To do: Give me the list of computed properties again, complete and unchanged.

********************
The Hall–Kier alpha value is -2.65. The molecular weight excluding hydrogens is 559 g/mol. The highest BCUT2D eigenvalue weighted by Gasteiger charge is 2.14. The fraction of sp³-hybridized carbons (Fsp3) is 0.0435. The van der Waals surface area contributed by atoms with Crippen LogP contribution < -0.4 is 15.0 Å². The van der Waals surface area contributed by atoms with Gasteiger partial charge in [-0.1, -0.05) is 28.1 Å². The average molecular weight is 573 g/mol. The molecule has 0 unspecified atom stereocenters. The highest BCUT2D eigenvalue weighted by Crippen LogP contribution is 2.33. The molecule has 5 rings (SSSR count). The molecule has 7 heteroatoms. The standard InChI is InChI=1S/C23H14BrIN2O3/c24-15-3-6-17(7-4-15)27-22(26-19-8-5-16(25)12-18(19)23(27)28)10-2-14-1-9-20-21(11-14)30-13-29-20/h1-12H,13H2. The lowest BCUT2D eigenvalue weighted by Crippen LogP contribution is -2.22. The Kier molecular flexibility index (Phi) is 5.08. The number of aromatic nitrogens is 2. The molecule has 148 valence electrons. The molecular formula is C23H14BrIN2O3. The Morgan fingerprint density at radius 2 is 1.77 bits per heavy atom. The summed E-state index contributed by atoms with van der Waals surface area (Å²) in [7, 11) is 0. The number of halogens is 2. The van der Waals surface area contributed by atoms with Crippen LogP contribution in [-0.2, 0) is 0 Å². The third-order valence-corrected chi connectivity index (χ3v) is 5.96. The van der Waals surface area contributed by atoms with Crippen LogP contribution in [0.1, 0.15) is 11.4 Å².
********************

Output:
The Hall–Kier alpha value is -2.65. The molecular weight excluding hydrogens is 559 g/mol. The highest BCUT2D eigenvalue weighted by Gasteiger charge is 2.14. The fraction of sp³-hybridized carbons (Fsp3) is 0.0435. The van der Waals surface area contributed by atoms with Crippen LogP contribution < -0.4 is 15.0 Å². The van der Waals surface area contributed by atoms with Gasteiger partial charge in [-0.1, -0.05) is 28.1 Å². The average molecular weight is 573 g/mol. The molecule has 0 unspecified atom stereocenters. The highest BCUT2D eigenvalue weighted by Crippen LogP contribution is 2.33. The molecule has 5 rings (SSSR count). The molecule has 7 heteroatoms. The standard InChI is InChI=1S/C23H14BrIN2O3/c24-15-3-6-17(7-4-15)27-22(26-19-8-5-16(25)12-18(19)23(27)28)10-2-14-1-9-20-21(11-14)30-13-29-20/h1-12H,13H2. The lowest BCUT2D eigenvalue weighted by Crippen LogP contribution is -2.22. The Kier molecular flexibility index (Phi) is 5.08. The number of aromatic nitrogens is 2. The molecule has 148 valence electrons. The molecular formula is C23H14BrIN2O3. The Morgan fingerprint density at radius 2 is 1.77 bits per heavy atom. The summed E-state index contributed by atoms with van der Waals surface area (Å²) in [7, 11) is 0. The number of halogens is 2. The van der Waals surface area contributed by atoms with Crippen LogP contribution in [-0.2, 0) is 0 Å². The third-order valence-corrected chi connectivity index (χ3v) is 5.96. The van der Waals surface area contributed by atoms with Crippen LogP contribution in [0.1, 0.15) is 11.4 Å².